If My Brother Hurts, I Hurt: Race and Power in the American Labor Movement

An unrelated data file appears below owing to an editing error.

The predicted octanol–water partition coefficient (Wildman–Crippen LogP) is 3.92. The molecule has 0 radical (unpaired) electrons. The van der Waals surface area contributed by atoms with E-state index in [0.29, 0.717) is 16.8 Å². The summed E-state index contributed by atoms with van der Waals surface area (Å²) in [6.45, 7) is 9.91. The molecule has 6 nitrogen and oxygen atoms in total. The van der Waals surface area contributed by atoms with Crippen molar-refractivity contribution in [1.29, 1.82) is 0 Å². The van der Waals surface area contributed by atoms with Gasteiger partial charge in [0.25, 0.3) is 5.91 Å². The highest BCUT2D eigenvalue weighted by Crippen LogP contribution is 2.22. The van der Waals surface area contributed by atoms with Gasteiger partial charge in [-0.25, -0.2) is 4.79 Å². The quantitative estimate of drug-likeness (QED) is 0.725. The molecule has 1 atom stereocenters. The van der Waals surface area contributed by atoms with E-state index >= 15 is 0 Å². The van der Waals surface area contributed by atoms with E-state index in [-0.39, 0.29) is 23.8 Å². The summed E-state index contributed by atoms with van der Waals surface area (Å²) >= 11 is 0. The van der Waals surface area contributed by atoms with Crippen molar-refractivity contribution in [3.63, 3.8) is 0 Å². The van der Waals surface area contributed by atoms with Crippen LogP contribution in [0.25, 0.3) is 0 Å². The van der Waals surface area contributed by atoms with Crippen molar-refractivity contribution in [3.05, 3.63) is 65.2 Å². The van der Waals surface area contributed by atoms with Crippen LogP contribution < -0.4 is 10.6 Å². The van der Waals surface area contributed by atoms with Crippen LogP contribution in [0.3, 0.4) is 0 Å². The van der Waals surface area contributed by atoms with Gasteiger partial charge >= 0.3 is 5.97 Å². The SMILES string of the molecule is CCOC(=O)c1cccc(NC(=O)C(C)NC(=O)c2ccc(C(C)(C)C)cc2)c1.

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The American Labor movement has, for most of its history, been a racially exclusive group, often actively working to exclude minority individuals from its ranks. Within the last 3 decades, because of cultural shifts and decreasing union density, many unions, especially those organizing in the service sector, have moved away from this trend, instead focusing on inclusion and innovation. The author seeks to understand why unions historically chose to exclude these groups, and gain a better understanding of where the movement is headed in the future. He questions why unions worked to exclude members when so often they rely on strength through numbers, why a faction that has often backed politically progressive ideas was racially backward, and how union's actions have impacted their ability to effectively advocate for workers. The author conducted an historical survey of the Labor Movement's position on race. Utilizing Michel Foucault's idea that all power is relational, Steven Poulantzas' concept of 'class power,' and John Galbraith's theories on the types of organizational power, He argue that given the societal context, unions felt that they were better suited to 'fight capital with a relatively homogenous group of privileged workers. The author interviews union workers and officials involved in a 1996 HERE strike at Yale University in order to gain insight into the specifics of race relations during a labor dispute as well as obtain data for a period where literature on service unions is deficient (roughly the 1980s-2000). Through this data, he argues that though organized labor has historically been a bastion of white male privilege, unions working in the past two or three decades that are best suited to create power in relation to employers are those that work to generate innovative strike tactics and actively seek to organize minority groups. Pre-World War II and 'Accord Era' organizing strategies and methods are, in many ways, ineffective in modern labor relations, given the negative public opinion of unions, corporate aggression, and unfriendly governmental climate. He suggest that the Labor Movement needs to focus on inclusivity along with the development and use of novel tactics if it wants to maintain relevance and build strength in the future.